Cross-Border Placements (Effect of Deprivation of Liberty Orders) (Scotland) Regulations 2022: practice guidance, notice and undertaking template

Guidance primarily for local authority staff in England / Wales and any health and social care trust staff in Northern Ireland involved in the placing of children into Scottish residential care under a DOL order. It includes a notice and undertaking template.

4. Considerations before DOL is applied for

Before a placing authority applies to the relevant court in their own jurisdiction to seek a DOL order to place a child into residential accommodation in Scotland, the Scottish Ministers expect that the following factors will be considered.

Placement location

Before seeking a DOL order to place a child in Scotland, it is expected that placing authorities will seek a placement, in the first instance, in their country of residence where it is in the child's best interests to do so. However, there is recognition that the need for specialist provision of a residential children's home placement may exceptionally require placing a child further away from home and potentially outside their country of residence. This might be because the placement is best suited to the child's needs, because of geographical proximity, or because there is no other suitable placement available.

Children's rights

When seeking placements in Scotland, the placing authority must fully consider and uphold the child's rights under the ECHR and the UNCRC.

The Children's Rights and Wellbeing Impact Assessment published when the Regulations were laid before Parliament outlines the key UNCRC rights to be considered, including Articles related to:

  • General Principles (Articles 3 and 12)
  • Civil rights and freedoms (Articles 7, 8, 13 and 16)
  • Family environment and alternative care (Articles 5, 9, 10, 18, 20 and 25)
  • Basic health and welfare (Article 23, 24 and 27)
  • Education, leisure and cultural activities (Article 28 and 31)
  • Special protection measures (Articles 37)


Cross-border placements into Scotland will require effective planning, engagement and information-sharing between the services which will be responsible for meeting the child's needs. Consultation with the relevant Scottish local authority and service providers must be undertaken in good time to enable a thorough assessment to be made with regard to how the proposed placement in Scotland best meets the child's needs.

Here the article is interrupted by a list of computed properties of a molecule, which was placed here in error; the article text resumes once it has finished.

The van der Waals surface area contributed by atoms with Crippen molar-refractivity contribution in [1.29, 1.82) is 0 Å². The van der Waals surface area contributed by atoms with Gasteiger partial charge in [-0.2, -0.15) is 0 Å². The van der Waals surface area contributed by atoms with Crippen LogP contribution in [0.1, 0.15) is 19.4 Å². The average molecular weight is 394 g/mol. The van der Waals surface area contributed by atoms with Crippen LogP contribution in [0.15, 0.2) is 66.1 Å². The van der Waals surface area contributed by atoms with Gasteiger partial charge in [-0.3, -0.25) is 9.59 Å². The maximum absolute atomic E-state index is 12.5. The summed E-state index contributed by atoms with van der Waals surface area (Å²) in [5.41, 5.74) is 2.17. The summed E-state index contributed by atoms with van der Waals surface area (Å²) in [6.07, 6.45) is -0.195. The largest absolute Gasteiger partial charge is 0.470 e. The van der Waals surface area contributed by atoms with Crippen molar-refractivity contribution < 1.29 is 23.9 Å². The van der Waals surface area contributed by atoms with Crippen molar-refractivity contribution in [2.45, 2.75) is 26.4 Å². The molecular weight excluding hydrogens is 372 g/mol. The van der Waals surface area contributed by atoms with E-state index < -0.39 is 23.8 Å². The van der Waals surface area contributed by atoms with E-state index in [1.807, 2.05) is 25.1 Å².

It is critical when assessing the suitability of a cross-border placement involving deprivations of liberty into residential care in Scotland that consideration should be given to the arrangements which will need to be put in place to enable the child to access key services, such as educational provision and primary and secondary health care.

Scrutiny and registration

Children's residential services in Scotland must be registered with the Care Inspectorate and are inspected to ensure that they are providing quality care and that they meet the Health and Social Care national standards.

It is expected that, in line with the requirement under the Regulations that any setting in which a child is to be placed in Scotland under a DOL order is to be managed by a Care Inspectorate registered service, placing authorities will undertake due diligence checks in relation to scrutiny and registration of a prospective residential provision in Scotland. This would entail a review of the prospective placement provider's most recent regulatory inspection information alongside its statement of functions and objectives. This information will inform pre-placement assessment to ensure that the placement is best matched to the child's individual needs and can provide a high standard of care.

Multi-agency discussion

The placing authority should initiate multi-agency discussion with the relevant Scottish stakeholders in respect of access to and recharging arrangements for services in health, education, social work, police and any other required specialist services. It must be ensured that any services to be provided to the child are appropriate and tailored to their needs, and that they are delivered in a way which respects and fulfils their rights under the ECHR and UNCRC.



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